Composition of Drywall and Joint Compound

Mudding and Taping Sheetrock
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Drywall—the familiar panels of white rock-like material covered with paper and used in nearly all wall surfaces—was invented in 1916 by the U.S. Gypsum company as a cheap and easy replacement for troweled plaster wall construction. Earlier forms of the product, known as plasterboard, were manufactured as early as 1888 in Kent, England, but it was the U.S. Gypsum company that created the product with wrapped paper edges and gave it the now-familiar name of Sheetrock. Initially, the product was only mildly successful, as most builders continued to prefer traditional plaster wall construction. But after World War II, when hundreds of thousands of homes were being swiftly built in the boomer economy of the late 1940s and 1950s, drywall became the standard for residential wall construction. It remains the most popular material for finishing wall surfaces.

The Composition of Drywall

Drywall panels, also known as wallboard, plasterboard, gypsum board, or Sheetrock, is commonly thought to be simply mineral gypsum sandwiched between layers of paper. But while gypsum does indeed comprise the bulk of drywall panels, there are actually a number of other ingredients included:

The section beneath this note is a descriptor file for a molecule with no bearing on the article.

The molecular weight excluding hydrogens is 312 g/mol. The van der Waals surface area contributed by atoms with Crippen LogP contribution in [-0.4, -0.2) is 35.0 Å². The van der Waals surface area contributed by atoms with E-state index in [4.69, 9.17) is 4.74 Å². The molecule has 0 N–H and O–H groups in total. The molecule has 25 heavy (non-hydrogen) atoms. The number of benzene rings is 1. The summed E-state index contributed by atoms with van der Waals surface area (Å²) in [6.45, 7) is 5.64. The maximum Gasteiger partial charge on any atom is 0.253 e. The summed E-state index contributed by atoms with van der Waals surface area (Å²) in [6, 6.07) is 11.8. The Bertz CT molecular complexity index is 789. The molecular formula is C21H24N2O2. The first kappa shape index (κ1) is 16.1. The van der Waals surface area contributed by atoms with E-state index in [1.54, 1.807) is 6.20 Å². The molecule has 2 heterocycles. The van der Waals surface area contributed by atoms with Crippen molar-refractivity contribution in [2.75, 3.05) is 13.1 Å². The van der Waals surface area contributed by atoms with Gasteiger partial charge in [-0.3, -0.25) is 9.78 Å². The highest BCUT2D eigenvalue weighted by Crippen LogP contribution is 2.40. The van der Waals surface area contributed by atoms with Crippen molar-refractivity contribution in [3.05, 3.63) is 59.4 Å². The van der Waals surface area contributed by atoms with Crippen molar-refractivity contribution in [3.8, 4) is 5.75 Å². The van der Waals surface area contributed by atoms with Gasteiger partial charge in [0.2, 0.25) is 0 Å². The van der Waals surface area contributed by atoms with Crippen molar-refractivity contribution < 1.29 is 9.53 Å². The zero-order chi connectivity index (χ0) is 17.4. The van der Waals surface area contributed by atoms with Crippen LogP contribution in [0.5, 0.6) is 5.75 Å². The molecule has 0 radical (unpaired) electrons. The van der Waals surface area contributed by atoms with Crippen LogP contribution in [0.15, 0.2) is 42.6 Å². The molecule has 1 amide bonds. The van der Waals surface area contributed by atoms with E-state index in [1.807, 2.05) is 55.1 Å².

Up to 10 percent of drywall's composition is comprised of cellulose, found in the paper facing on both sides of the drywall panel. Increasingly, though, drywall is being faced not with paper but with mold-resistant fiberglass mat. Examples include USG Sheetrock Mold Tough and GP's DensArmor Plus. In fact, if you ever use a fiberglass joint tape such as FibaTape, you are using the same type of material used for facing panels of mold-resistant drywall.

Gypsum Plaster

Comprising between 70 to 90 percent of sheet drywall, gypsum has long been the mainstay of drywall products. Otherwise known as calcium sulfate, gypsum is cheap to mine, is fire-proof, and it provides superior sound-deadening properties. Fire-rated type X drywall has fiberglass added to the gypsum. Unlike asbestos, which is known to cause an often-fatal illness called mesothelioma, gypsum dust is not a grave health hazard. 

However, the layer of rock-like material in drywall panels is not pure gypsum but is more accurately known as gypsum plaster. This material is manufactured by first heating the raw gypsum powder to drive off the water. The material is then slightly rehydrated and mixed with various fibers and additives to improve strength, speed the hardening, hinder mildew and mold, and provide other benefits. These materials are included in only trace amounts, by volume, but they are essential to creating the gypsum plaster core of drywall panels:

  • Paper and/or fiberglass fibers
  • Plasticizers
  • Starch
  • Finely ground mica crystal as an accelerant
  • EDTA or other chelating agents
  • Anti-mildew agents, such as boric acid
  • Wax emulsion or silanes to hinder water absorption
  • Potassium sulfate

Drywall panels are created by sandwiching a core layer of wet gypsum plaster between heavy paper or fiberglass surface sheets, then hardening them in drying chambers. Once dry, the material becomes strong and rigid, and it is ready to use as a building material.